The result, Mitchell suggests, has been to breed a culture of arrogance, in which many companies focus their efforts on grudging, minimal compliance with the law. But, "when a brand or company's entire reputation is on the line they make sure they get it right," he says. "So, for example, flying a plane from here to NYC is far more difficult than keeping data secure - and yet they manage to get that right virtually all the time. And the reason that they get it right there is because it's a number one priority to make sure it's safe."

Cameron's "laws" were not so much rules as observations of the successes and failures of attempts at digital identity systems. More recent data breaches such as Sony and Target have proven his contention in explaining law number two, "minimal disclosure for a constrained use", that "we should build systems that employ identifying information on the basis that a breach is always possible.

“Storing just a flag that says a user is ‘over-18’ instead of a birth date, for example, is much less helpful to identity fraudsters. Ten years on, he believes the laws he outlined were all correct but incomplete: they failed to incorporate power dynamics.

"What I learned was wrong with the laws of identity," Cameron says now, "was that they didn't take into account the privileged position of the service provider, the relying party." Going forward with what the industry has begun to call "me2c" will require an identity solution that both relying parties and consumers are willing to embrace.

"You can have as many as you want - it doesn't matter what the movement is coming up with unless service providers adopt it." There are, Cameron says, a number of consequences for how the necessary technologies should be built, but he sums up the most important lesson this way: "We have to build technology for the relying parties in which we simply enable privacy, security, me2b [me to business], and so on."

Newer identity systems being implemented now such as the UK Government's Verify, a product of the Government Digital Service, have three elements: a consumer; an identity provider; and a relying party.

The element that needs to be verified, whether it's an address, an age group, or the existence of a license to drive, is an attribute. So, say an individual is applying for a free pass for public transport that has two requirements: 1) applicants must be over 60; 2) they must live in a specific catchment area. Both of these are "attributes" to be checked; the relying party in this case is the issuer of the free pass.

In that scenario, the identity provider acts as an intermediary: checking the proofs that the individual has the claimed attributes and passing on verification that they exist - but not the proofs themselves. Trust is key all along this chain: both consumers and relying parties must be able to trust that the identity provider has done its job correctly.

But it limits any one party's visibility, since identity providers know only which services it has helped a given consumer access but not what they've done with them or via another identity provider, and consumers' personal data is exposed only to the identity provider.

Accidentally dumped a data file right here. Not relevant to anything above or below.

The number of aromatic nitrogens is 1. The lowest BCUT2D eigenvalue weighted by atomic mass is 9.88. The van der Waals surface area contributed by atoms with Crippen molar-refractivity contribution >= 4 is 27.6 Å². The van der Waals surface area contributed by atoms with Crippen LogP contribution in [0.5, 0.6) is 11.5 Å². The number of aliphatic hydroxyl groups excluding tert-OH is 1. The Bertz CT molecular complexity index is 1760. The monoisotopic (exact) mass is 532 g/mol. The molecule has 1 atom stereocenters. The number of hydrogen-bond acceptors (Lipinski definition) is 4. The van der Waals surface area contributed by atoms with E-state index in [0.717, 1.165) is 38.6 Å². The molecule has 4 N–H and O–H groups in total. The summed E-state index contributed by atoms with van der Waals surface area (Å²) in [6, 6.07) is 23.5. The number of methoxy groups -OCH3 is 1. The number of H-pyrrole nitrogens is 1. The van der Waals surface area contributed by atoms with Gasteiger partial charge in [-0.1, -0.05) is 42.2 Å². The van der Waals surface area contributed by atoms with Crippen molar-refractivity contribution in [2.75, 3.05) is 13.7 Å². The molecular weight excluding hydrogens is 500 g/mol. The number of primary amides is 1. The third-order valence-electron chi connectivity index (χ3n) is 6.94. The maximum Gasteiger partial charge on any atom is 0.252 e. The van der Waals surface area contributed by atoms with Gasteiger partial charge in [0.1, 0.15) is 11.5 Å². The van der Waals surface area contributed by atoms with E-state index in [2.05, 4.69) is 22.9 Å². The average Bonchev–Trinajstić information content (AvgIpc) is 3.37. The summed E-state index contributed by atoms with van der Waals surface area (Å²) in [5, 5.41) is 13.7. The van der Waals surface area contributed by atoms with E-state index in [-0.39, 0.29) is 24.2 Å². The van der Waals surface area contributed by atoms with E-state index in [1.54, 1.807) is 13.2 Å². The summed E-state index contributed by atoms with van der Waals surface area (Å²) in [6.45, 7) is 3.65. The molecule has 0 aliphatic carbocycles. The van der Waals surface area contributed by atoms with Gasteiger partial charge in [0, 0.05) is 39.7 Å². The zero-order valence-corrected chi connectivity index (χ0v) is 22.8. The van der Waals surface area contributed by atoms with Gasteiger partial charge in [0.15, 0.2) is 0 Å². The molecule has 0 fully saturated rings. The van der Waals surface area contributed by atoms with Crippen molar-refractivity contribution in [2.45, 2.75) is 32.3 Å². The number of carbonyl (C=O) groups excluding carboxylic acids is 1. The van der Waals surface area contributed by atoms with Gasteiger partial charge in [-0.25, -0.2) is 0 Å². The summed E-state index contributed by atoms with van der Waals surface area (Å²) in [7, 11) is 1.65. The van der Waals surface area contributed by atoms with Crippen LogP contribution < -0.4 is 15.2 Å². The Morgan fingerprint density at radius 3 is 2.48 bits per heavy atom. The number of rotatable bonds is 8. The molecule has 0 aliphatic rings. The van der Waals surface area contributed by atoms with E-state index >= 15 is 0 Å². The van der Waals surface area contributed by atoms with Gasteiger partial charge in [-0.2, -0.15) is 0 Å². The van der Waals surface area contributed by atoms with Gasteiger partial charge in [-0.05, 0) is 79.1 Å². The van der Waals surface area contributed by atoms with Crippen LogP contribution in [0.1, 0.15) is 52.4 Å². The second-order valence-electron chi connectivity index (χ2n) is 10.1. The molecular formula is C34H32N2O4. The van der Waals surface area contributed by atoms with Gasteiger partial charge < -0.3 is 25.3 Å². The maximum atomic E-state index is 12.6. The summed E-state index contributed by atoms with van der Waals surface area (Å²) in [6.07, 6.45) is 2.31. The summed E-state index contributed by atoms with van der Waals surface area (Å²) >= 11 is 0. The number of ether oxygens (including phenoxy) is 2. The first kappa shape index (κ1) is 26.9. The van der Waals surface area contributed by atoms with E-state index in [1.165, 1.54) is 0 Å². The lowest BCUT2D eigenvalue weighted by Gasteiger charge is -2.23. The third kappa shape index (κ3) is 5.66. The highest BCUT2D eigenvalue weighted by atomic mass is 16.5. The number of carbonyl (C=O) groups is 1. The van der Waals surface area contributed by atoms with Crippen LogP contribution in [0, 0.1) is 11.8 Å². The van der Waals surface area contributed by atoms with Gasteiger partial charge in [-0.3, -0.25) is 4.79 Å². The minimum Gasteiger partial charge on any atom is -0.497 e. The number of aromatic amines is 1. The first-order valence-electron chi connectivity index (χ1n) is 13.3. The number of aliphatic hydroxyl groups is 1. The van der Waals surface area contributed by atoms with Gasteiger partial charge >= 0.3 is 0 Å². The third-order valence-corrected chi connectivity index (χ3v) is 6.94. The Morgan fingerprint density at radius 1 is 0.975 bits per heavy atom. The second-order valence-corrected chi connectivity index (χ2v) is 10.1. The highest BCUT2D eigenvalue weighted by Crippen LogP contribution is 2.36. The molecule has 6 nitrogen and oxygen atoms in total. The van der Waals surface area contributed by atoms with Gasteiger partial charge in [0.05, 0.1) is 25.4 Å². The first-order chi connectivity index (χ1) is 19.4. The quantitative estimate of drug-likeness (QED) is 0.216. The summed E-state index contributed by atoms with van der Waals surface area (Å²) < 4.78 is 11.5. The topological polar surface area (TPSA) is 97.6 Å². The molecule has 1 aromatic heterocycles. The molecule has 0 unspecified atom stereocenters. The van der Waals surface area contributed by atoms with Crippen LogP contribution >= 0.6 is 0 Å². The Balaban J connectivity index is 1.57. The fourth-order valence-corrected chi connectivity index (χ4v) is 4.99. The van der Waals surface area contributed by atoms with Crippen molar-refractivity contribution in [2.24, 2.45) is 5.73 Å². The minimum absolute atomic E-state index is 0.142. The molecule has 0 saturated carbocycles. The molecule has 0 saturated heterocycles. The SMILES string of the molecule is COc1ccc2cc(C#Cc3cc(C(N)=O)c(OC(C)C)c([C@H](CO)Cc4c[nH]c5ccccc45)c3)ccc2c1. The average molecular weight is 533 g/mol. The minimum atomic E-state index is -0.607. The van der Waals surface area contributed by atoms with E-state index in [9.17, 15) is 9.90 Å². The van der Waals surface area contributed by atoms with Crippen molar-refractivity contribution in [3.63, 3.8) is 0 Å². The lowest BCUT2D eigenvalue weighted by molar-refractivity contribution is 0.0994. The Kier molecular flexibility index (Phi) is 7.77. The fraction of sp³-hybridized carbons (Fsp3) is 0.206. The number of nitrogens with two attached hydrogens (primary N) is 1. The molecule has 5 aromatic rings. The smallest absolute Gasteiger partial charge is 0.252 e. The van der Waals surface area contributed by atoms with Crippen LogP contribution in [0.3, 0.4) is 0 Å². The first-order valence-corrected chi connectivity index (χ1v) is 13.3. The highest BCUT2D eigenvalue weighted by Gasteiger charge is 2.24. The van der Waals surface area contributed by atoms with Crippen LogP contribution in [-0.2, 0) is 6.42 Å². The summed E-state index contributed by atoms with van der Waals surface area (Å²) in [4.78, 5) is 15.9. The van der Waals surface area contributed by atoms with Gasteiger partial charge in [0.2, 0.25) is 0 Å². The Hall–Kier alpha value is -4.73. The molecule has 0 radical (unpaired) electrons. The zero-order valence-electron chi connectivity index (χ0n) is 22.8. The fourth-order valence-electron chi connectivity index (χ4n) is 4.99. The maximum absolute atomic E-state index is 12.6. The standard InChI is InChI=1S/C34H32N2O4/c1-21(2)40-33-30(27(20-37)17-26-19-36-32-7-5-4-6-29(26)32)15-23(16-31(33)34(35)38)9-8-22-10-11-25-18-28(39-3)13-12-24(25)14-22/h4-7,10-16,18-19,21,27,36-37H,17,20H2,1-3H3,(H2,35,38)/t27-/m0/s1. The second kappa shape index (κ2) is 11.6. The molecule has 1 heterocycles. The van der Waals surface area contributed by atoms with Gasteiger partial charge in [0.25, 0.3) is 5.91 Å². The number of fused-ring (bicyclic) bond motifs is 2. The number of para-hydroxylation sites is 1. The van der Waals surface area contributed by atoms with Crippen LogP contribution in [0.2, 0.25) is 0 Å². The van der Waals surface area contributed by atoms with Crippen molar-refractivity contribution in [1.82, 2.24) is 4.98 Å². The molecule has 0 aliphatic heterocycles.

One of the early implementations of these ideas is the UK government's Verify, now in public beta and created under the aegis of the Government Digital Service, formed in 2011 to transform the provision of public services. Verify aims to create a marketplace of multiple identity providers, offering people the option of using different providers for different uses.

The system should both avoid the creation of huge honeypots of data for criminals to target, or vulnerabilities to expose while giving consumers more genuine control over how and where they give consent for the use of their data.

The key to make this structure succeed, says Tom Loosemore, GDS's founder and the leader of Gov.UK for its first five years, is relentless focus on the user. At GDS, Loosemore's goal was to create Government as a platform, an effort to build a new public infrastructure that he compares to the 1850s effort to build a sewage system to improve sanitation and public health.

"In our time," he said at PIE 2015, "that public infrastructure is made of data." The reinvented infrastructure should mean that someone wanting to start a business could do it in three minutes rather than months spent chasing paperwork, while simultaneously protecting citizens from "themselves, others, and Governments".

Sequestered inside a company - or, perhaps even more so, a Government department - it's easy to lose touch with who users actually are. On an in-house corkboard, GDS staff have a photo with a Post-It note saying "our users". It points to a picture of people in an ordinary street scene, meant to serve as a constant reminder of who government services are meant to be designed for and who has to navigate the jargon language and complex, opaque infrastructure that are obvious to insiders.

Says Loosemore, "The most important generator of trust is speaking human."